- hedgehog ecology, breeding biology and behavior
- known ecological requirements
- legal protection
- licensing and permissions
- appropriate survey seasons
- survey methods used to survey for hedgehogs (including trapping, marking/tagging, field searching and using footprint tunnels and camera traps) and the strengths, weaknesses and limitations of these methods
- appropriate equipment, methods and licensing requirements for humane live-capture, handling and sedation of hedgehogs (if intending to use these techniques) and the legal issues surrounding potential by-catch
- range of factors that might lead to bias in the survey results, and false negatives
- sources of information on known occurrence and distribution of hedgehogs (including NBN Gateway, local biological/environmental records and local contacts)
- metadata standards / data sharing
- health and safety and welfare issues commonly associated with surveying for hedgehogs (including live- trapping and handling of wild animals if relevant).
Individuals should have skills and experience enabling them to confidently:
- identify field signs for hedgehogs
- assess habitat potential for hedgehogs
- scope fieldwork appropriately
- plan and implement sound scientific surveys (appreciating the effect of season and habitat on survey methods)
- use relevant non-invasive survey methods for hedgehogs
- analyse and interpret survey data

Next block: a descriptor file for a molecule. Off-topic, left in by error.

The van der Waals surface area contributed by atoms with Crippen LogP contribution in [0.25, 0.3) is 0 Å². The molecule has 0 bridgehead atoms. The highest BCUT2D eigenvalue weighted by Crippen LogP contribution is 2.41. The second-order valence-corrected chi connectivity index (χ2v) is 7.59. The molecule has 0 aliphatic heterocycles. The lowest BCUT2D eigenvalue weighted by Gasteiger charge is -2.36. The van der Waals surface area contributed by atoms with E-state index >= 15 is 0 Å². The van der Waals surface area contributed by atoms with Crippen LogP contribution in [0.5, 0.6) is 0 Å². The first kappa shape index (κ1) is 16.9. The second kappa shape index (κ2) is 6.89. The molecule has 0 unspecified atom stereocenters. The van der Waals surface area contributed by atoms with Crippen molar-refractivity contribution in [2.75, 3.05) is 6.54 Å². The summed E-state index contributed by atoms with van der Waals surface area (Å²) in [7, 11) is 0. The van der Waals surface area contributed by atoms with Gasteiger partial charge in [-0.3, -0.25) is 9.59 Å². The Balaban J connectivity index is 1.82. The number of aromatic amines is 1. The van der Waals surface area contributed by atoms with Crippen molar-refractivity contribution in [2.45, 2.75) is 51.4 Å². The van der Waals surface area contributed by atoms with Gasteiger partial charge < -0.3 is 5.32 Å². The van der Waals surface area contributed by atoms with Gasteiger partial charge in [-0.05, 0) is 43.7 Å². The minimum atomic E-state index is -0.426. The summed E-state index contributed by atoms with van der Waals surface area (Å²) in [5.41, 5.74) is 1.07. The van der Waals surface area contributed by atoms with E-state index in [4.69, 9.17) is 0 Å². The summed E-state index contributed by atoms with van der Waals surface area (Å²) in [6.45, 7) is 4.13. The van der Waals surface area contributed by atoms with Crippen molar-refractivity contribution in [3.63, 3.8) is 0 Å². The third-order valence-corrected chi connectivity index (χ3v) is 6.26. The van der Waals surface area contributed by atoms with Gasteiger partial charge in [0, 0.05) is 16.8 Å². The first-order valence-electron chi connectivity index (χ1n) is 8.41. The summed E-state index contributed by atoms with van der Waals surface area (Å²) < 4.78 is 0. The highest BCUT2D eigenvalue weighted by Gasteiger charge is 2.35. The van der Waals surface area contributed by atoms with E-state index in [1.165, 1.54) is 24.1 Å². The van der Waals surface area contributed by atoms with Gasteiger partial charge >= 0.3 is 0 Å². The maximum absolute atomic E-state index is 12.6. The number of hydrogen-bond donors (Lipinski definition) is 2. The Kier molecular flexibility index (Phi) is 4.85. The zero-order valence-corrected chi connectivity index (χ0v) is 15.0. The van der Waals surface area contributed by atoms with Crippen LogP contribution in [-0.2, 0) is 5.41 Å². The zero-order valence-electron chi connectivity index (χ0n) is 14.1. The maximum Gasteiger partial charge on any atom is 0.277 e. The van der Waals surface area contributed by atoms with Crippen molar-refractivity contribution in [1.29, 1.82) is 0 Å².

- take appropriate health and safety precautions.
If trapping is used, individuals should also be able to:
- deploy and monitor live traps effectively
- legally and humanely handle live hedgehogs
- effectively record biometric data from live hedgehogs
- legally and humanely mark/tag hedgehogs (if using this technique)
- correctly handle a range of potential by-catch from live-traps (with due regard to relevant legislation).
Much of this material was put together by Dr Richard Yarnell and Dr Nigel Reeve on behalf of the CIEEM
In summary, the work that is commissioned by the BHPS and the PTES is required to meet the legal, practical and ethical demands above. Where there is evidence of the highest standards not being met, we would take immediate action to uncover what has gone wrong.
Sometimes appearances can be deceiving. The heat shrink plastic tags that are now the standard marking technique do not require plastic to be melted onto the spines and cause the hedgehog no trouble at all. It is not far off humans getting hair-extensions.
Hedgehogs are only tagged and released if in good health. There are times when a hedgehog will become poorly after release – and this can be distressing for all concerned.
If you find a hedgehog that is in a bad way and clearly marked and involved with research, please do contact the BHPS, after making sure the animal is safe and secure in a cardboard box (or similar) so that we can advise on the nearest rescue and also alert the researchers.
Without the work undertaken by researchers we will not be in a position to argue for better protection for hedgehogs. Research is crucial to furthering our understanding of the threats hedgehogs face and to formulating responses.